The new normal means less binary decision-making. Each choice an individual makes along the way becomes critical, and the answers themselves are less obvious. How do you best invest your savings? Where is the best place for a rainy day fund? How do you want to take income in the future and what happens to your assets when you die?

 An abundance of choices to provide answers to the above questions is good, but too much choice can paralyse decision-making. The new normal requires a plan earlier in life.

All the while, policymakers have continued to give people plenty of things to think about. In the past 12 months alone, the previous chancellor deliberated over whether – and how – to cut pension tax relief for higher earners. The ‘pensions-ISA’ system was mooted as the culmination of a project to hand savers complete control over their retirement savings, while also providing a welcome boost to Treasury coffers in the short term.

During her time as pensions minister, Baroness Altmann voiced her support for the current system of taxing pension income, rather than contributions, indicating a split between the DWP and HM Treasury on the matter. Baroness Altmann’s replacement at the DWP is Richard Harrington. It remains to be seen how much influence he will have and on what side of the camp he sits regarding taxing pensions.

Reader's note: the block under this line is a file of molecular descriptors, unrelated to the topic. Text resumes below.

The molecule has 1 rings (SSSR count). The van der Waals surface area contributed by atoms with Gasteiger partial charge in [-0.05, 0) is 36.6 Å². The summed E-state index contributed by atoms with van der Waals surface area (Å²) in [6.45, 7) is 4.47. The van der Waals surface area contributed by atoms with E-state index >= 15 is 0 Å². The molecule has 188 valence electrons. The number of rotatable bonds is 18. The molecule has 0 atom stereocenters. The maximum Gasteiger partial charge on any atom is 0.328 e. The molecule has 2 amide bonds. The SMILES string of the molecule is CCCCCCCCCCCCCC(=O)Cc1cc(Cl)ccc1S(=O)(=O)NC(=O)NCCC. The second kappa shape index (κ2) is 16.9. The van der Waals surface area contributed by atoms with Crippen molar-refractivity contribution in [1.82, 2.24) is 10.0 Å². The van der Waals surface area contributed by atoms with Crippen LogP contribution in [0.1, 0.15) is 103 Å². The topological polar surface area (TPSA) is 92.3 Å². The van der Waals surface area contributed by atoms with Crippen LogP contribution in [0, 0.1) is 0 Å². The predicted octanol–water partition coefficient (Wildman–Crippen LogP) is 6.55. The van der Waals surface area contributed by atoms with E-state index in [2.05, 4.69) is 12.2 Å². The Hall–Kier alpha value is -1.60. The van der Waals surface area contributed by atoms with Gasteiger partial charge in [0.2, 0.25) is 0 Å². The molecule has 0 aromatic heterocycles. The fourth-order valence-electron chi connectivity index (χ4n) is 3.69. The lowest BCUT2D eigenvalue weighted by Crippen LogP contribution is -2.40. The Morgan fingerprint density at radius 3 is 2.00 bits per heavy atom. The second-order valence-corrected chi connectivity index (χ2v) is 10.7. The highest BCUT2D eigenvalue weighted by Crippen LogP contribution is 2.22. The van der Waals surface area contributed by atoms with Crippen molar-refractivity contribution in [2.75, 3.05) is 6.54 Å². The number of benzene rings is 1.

Meanwhile, Philip Hammond has entered the Treasury while our new Prime Minister calls for greater unity. Following a tumultuous time for pensions, a change in tone towards greater unity and cross-department collaboration would be very welcome.

In order for everyone to acclimatise properly to the new normal, the new chancellor should commit to a return to a longer-term, strategic approach to pensions policymaking, enabling all parties, from regulators and providers to customers, to make decisions with confidence that the landscape will not continue to shift as fundamentally as it has in recent times.

Steven Levin is CEO of investment platforms at Old Mutual Wealth.

To view all of Old Mutual Wealth’s retirement reports, visit: products-and-investments/ pensions/pensions2015/